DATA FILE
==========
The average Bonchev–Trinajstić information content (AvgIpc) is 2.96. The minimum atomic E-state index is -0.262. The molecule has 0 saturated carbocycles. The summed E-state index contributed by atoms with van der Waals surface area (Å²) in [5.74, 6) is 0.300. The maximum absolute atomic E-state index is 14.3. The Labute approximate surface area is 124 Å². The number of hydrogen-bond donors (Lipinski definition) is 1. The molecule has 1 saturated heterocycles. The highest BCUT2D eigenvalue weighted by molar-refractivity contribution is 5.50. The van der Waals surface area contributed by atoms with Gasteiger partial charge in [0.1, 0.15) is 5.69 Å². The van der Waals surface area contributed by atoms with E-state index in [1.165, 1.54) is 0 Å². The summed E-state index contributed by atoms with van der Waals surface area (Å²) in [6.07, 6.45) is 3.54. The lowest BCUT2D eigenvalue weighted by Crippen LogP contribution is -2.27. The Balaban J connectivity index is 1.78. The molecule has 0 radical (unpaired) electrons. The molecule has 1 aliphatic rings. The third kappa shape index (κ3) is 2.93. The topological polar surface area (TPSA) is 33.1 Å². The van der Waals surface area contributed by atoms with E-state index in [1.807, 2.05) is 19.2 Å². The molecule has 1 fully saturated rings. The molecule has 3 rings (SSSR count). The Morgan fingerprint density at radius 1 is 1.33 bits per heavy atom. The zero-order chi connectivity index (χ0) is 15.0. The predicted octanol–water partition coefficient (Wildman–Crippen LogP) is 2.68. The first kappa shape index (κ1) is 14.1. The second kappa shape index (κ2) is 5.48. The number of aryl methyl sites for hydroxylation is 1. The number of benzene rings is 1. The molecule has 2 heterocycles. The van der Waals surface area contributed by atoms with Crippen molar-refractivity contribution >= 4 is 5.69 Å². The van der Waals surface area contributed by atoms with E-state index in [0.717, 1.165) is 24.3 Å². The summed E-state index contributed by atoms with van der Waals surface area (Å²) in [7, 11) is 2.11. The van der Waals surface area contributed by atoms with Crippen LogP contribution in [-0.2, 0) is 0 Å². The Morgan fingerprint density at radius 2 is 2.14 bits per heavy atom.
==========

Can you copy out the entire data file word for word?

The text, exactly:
The average Bonchev–Trinajstić information content (AvgIpc) is 2.96. The minimum atomic E-state index is -0.262. The molecule has 0 saturated carbocycles. The summed E-state index contributed by atoms with van der Waals surface area (Å²) in [5.74, 6) is 0.300. The maximum absolute atomic E-state index is 14.3. The Labute approximate surface area is 124 Å². The number of hydrogen-bond donors (Lipinski definition) is 1. The molecule has 1 saturated heterocycles. The highest BCUT2D eigenvalue weighted by molar-refractivity contribution is 5.50. The van der Waals surface area contributed by atoms with Gasteiger partial charge in [0.1, 0.15) is 5.69 Å². The van der Waals surface area contributed by atoms with E-state index in [1.165, 1.54) is 0 Å². The summed E-state index contributed by atoms with van der Waals surface area (Å²) in [6.07, 6.45) is 3.54. The lowest BCUT2D eigenvalue weighted by Crippen LogP contribution is -2.27. The Balaban J connectivity index is 1.78. The molecule has 0 radical (unpaired) electrons. The molecule has 1 aliphatic rings. The third kappa shape index (κ3) is 2.93. The topological polar surface area (TPSA) is 33.1 Å². The van der Waals surface area contributed by atoms with E-state index in [1.807, 2.05) is 19.2 Å². The molecule has 1 fully saturated rings. The molecule has 3 rings (SSSR count). The Morgan fingerprint density at radius 1 is 1.33 bits per heavy atom. The zero-order chi connectivity index (χ0) is 15.0. The predicted octanol–water partition coefficient (Wildman–Crippen LogP) is 2.68. The first kappa shape index (κ1) is 14.1. The second kappa shape index (κ2) is 5.48. The number of aryl methyl sites for hydroxylation is 1. The number of benzene rings is 1. The molecule has 2 heterocycles. The van der Waals surface area contributed by atoms with Crippen molar-refractivity contribution >= 4 is 5.69 Å². The van der Waals surface area contributed by atoms with E-state index in [0.717, 1.165) is 24.3 Å². The summed E-state index contributed by atoms with van der Waals surface area (Å²) in [7, 11) is 2.11. The van der Waals surface area contributed by atoms with Crippen LogP contribution in [-0.2, 0) is 0 Å². The Morgan fingerprint density at radius 2 is 2.14 bits per heavy atom.